The end of federalism in Québec?

Québec has a corruption problem and, despite the population's remarkably constant demands, Jean Charest is stubbornly staying away from anything closely related to a public inquiry. Anyone who's seen the result of the Gomery Commission on the Liberal Party of Canada can easily understand why. The party's importance at the House of Commons has been declining ever since.

Mr. Charest argues that the best approach to solve the province's corruption problem is to let police forces do their investigation. Some members of the Sûreté du Québec leading Opération Marteau, a special task force to address the problem, apparently don't agree with the Premier.

In a letter sent anonymously to Montréal's La Presse [Google translation], members of the special task force are demanding a public inquiry to support their work. Authors of the request put forward that political powers are steering their investigation away from potential leads that involve the government. "Our investigations are focused on specific targets and our investigators must constantly keep their superiors informed. No government official will be investigated without informing these superiors. And they directly report to the government." Authors of the request also dismiss Charest's arguments that an inquiry and an investigation are incompatible, citing examples where both were complementary to one another.

Will the only federalist party remaining in Québec follow the fate of its Canadian counterpart? Since the last federal elections, English language media have largely been focusing on the setbacks of the sovereignty movement. But the way things are going, all that might be left at the next provincial elections are nationalist and sovereigntist parties. The voter might very well be facing a choice between left wing and right wing, but none defending the merits of the federation.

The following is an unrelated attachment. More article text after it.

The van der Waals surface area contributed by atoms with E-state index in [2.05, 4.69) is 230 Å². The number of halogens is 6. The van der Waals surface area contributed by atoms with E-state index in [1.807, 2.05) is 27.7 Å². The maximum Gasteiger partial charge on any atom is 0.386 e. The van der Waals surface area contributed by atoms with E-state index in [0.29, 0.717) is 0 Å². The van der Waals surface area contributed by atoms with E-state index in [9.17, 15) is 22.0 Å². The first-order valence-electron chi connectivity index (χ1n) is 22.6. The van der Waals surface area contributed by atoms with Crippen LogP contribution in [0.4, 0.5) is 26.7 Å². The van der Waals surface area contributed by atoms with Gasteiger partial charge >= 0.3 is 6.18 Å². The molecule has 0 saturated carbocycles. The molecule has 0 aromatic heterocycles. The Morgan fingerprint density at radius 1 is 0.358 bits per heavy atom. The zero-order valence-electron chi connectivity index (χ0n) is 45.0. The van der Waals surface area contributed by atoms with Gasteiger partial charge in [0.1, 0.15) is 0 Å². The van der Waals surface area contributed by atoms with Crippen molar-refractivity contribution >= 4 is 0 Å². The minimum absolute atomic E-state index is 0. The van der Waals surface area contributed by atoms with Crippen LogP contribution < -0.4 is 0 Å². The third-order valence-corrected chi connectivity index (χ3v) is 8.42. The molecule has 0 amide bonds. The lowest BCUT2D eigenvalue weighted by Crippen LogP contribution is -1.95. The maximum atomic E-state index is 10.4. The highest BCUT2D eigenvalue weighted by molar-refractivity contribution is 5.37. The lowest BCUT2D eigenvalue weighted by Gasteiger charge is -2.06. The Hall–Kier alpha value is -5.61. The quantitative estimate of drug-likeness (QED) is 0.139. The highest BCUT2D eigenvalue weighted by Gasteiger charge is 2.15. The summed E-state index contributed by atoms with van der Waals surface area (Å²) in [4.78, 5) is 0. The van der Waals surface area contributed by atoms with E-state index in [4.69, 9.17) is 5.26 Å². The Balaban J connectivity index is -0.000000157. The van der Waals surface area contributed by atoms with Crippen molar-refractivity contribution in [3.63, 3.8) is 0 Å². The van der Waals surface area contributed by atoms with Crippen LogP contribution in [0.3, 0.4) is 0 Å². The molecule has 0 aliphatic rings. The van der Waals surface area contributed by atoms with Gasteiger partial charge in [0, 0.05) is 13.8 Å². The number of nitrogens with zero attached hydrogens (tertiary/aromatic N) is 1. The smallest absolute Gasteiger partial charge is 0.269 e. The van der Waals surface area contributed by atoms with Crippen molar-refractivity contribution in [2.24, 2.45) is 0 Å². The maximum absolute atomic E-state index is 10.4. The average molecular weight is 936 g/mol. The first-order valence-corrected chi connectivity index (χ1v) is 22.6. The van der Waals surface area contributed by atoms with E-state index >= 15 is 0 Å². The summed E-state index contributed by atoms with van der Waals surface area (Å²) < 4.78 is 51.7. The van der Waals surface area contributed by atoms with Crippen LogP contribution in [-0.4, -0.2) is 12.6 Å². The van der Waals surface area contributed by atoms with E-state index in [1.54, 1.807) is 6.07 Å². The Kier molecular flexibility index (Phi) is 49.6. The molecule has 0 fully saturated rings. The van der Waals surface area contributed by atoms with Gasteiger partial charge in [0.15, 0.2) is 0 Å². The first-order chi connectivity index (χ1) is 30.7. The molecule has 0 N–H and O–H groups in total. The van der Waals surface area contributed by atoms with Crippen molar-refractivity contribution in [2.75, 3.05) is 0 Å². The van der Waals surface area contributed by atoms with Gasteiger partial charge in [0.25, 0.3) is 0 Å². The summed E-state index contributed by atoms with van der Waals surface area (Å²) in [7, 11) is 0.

Raman said...

If there's anything that can be sais about Quebec since the last elections, is that it's moving fast into unprecedented and unexpected directions. So, at this point, only a very skilled wizard could guess what the future holds...

What I wonder is if there will be any kind of evolution in the English vote. The Quebec Liberals have always been able to count on a massive (some say tribal) voting block on their part, skewing the results in their favour. Is there any chance that this scandal will finally bring some democratic fragmentation?

Michel Bolduc said...

I read a lot of discontent from Anglo-Québécois over the direction other provinces are taking with Harper. The NDP rallied a lot of people against that direction at the expense of both the Bloc (on the French side) and the Liberals (on the English side). I think there is a change of mindset for many Anglo-Québécois.

MarcManCan said...

Insofar as the Anglo vote is concerned the Charest liberals are probably safe. On the francophone side Francois Legault's new party may capture a lot, and I mean a lot, of this vote. My guess is that the next Quebec election will result in a very fractured legislature split along several fault lines; urban versus rural, anglophone versus francophone, Montreal versus the rest of the province...

Raman said...

At the provincial level though, who would they vote for ?

François Legault would appear the rational choice for Anglo voters discontent enough to switch away from the Liberals (well, he seems to be the choice of discontent for every and anybody just right now...).
But he is/was a sovereignist. And even though that's not on his agenda, I'm not ready to bet that it won't matter.
After all, at the municipal level, corrupt Tremblay won over Harel, at least in good part, because the latter couldn't get the English vote, even though being a sovereignist has nothing whatsoever to do with municipal politics.

Quite telling.